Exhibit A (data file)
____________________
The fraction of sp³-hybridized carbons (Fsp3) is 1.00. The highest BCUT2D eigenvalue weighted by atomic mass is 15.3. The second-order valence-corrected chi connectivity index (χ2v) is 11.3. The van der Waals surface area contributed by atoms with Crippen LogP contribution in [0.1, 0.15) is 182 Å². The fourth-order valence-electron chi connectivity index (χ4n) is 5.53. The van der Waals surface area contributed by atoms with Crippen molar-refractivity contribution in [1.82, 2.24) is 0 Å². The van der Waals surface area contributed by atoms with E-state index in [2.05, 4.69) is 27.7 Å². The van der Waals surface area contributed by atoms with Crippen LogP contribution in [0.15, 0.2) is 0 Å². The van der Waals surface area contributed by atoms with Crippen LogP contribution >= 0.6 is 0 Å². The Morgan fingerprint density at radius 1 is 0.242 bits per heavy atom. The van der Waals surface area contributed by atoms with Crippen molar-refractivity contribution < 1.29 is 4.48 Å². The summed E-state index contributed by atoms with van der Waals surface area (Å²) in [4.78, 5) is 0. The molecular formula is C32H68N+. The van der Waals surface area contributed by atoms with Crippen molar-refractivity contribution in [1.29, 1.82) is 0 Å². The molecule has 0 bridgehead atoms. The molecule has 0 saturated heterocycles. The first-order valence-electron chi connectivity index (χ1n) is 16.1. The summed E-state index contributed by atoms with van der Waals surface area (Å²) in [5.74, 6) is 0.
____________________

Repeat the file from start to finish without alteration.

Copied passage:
The fraction of sp³-hybridized carbons (Fsp3) is 1.00. The highest BCUT2D eigenvalue weighted by atomic mass is 15.3. The second-order valence-corrected chi connectivity index (χ2v) is 11.3. The van der Waals surface area contributed by atoms with Crippen LogP contribution in [0.1, 0.15) is 182 Å². The fourth-order valence-electron chi connectivity index (χ4n) is 5.53. The van der Waals surface area contributed by atoms with Crippen molar-refractivity contribution in [1.82, 2.24) is 0 Å². The van der Waals surface area contributed by atoms with E-state index in [2.05, 4.69) is 27.7 Å². The van der Waals surface area contributed by atoms with Crippen LogP contribution in [0.15, 0.2) is 0 Å². The van der Waals surface area contributed by atoms with Crippen LogP contribution >= 0.6 is 0 Å². The Morgan fingerprint density at radius 1 is 0.242 bits per heavy atom. The van der Waals surface area contributed by atoms with Crippen molar-refractivity contribution < 1.29 is 4.48 Å². The summed E-state index contributed by atoms with van der Waals surface area (Å²) in [4.78, 5) is 0. The molecular formula is C32H68N+. The van der Waals surface area contributed by atoms with Crippen molar-refractivity contribution in [1.29, 1.82) is 0 Å². The molecule has 0 bridgehead atoms. The molecule has 0 saturated heterocycles. The first-order valence-electron chi connectivity index (χ1n) is 16.1. The summed E-state index contributed by atoms with van der Waals surface area (Å²) in [5.74, 6) is 0.